New Zealand is one of the most breathtaking places in the world, but it left Pakistan’s Haris Sohail out of breath and in a cold sweat after one frightful night at the Rydges Latimer Hotel in Christchurch in 2015. Sohail phoned a member of the coaching staff in the night, insisting that “his bed was shaken by something and it was a supernatural something”.

When the coach rushed to his room, Sohail was found feverish, but he refused to buy into the belief that a fever was to blame for the experience. After being examined by a team doctor, he was shifted into the coach’s room.

The hotel’s management said it knew of “no active ghost” on the premises. But hey, ignorance is bliss, right?

One man’s undying love for cricket

Cricket whites and frights: 10 spooky tales of the game’s ghosts © Wisden Cricket whites and frights: 10 spooky tales of the game’s ghosts

Few can match Reverend Edward Roberts’s love for cricket – he always turned up to watch the action at the Birmingham club, even after his death in 1891. Trevor Townsend, a former local groundsman, believes he even has a picture of him.

“It is known he used to come and watch the games and people have said they have spotted him in the past,” explained Townsend. A true fan indeed.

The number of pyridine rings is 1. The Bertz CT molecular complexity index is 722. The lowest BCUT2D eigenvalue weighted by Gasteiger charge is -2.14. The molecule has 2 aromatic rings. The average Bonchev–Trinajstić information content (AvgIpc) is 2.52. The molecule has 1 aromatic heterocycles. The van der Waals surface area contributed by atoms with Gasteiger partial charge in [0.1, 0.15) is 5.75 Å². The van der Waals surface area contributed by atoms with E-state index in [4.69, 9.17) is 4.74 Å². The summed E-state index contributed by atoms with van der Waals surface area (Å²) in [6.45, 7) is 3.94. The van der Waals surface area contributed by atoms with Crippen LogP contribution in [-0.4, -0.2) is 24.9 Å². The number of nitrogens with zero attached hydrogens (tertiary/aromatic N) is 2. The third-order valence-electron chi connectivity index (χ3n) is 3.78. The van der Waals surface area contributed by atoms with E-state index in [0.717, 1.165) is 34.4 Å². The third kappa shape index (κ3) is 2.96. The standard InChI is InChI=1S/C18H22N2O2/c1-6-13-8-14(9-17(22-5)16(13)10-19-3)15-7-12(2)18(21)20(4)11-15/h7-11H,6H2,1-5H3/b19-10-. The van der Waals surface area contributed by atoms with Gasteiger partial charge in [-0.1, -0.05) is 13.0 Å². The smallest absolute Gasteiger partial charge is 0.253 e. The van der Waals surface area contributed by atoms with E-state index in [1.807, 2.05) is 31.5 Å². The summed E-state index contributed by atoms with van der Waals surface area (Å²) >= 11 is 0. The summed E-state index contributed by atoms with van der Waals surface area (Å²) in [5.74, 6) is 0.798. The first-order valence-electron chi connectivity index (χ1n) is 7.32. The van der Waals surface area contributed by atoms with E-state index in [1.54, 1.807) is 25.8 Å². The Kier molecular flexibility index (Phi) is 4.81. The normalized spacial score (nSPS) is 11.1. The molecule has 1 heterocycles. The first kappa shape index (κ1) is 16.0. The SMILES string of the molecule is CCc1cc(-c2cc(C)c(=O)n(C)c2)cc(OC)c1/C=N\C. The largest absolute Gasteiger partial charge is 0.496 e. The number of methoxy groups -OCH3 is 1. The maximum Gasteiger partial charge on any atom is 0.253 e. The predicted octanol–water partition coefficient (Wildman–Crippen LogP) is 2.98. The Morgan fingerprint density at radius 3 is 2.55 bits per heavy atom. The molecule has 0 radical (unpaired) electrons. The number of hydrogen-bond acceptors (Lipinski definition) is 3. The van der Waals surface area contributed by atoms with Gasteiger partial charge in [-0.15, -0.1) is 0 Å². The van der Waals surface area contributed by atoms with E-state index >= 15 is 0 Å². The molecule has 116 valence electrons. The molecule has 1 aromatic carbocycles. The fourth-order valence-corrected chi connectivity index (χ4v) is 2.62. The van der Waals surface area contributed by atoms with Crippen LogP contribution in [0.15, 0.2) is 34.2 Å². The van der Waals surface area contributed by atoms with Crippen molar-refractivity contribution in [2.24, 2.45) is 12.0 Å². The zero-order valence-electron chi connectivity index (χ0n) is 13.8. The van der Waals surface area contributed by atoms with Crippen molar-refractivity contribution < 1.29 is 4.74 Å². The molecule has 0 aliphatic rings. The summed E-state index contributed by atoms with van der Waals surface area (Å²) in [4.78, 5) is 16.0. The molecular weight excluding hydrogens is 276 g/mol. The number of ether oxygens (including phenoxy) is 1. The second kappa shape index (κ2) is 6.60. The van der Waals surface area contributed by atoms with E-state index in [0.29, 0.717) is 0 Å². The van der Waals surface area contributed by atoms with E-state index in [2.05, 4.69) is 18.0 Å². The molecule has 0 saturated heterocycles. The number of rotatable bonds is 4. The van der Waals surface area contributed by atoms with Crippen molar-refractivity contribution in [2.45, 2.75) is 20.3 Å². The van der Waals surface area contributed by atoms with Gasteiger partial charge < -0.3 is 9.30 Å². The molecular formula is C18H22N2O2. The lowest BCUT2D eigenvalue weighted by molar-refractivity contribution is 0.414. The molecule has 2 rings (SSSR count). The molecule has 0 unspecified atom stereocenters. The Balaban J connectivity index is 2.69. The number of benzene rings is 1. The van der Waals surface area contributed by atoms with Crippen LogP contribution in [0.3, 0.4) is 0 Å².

Wandering in cricket whites

Cricket whites and frights: 10 spooky tales of the game’s ghosts © Wisden Cricket whites and frights: 10 spooky tales of the game’s ghosts

A manor house dating back to 1785, aptly called Manor House, in Felpham, has never hosted any famous cricketers, aside from its resident 12-year-old ghost. Kenrick Clayton lived there in the early 1900s and was a promising cricketer, but was hampered by pneumonia. Clayton’s mother, the owner of the manor, kept him locked in his room to prevent him from wandering around deliriously or infecting others and the boy eventually died in that room. Many guests have reported seeing him in his cricket whites wandering about.

Tiger on the prowl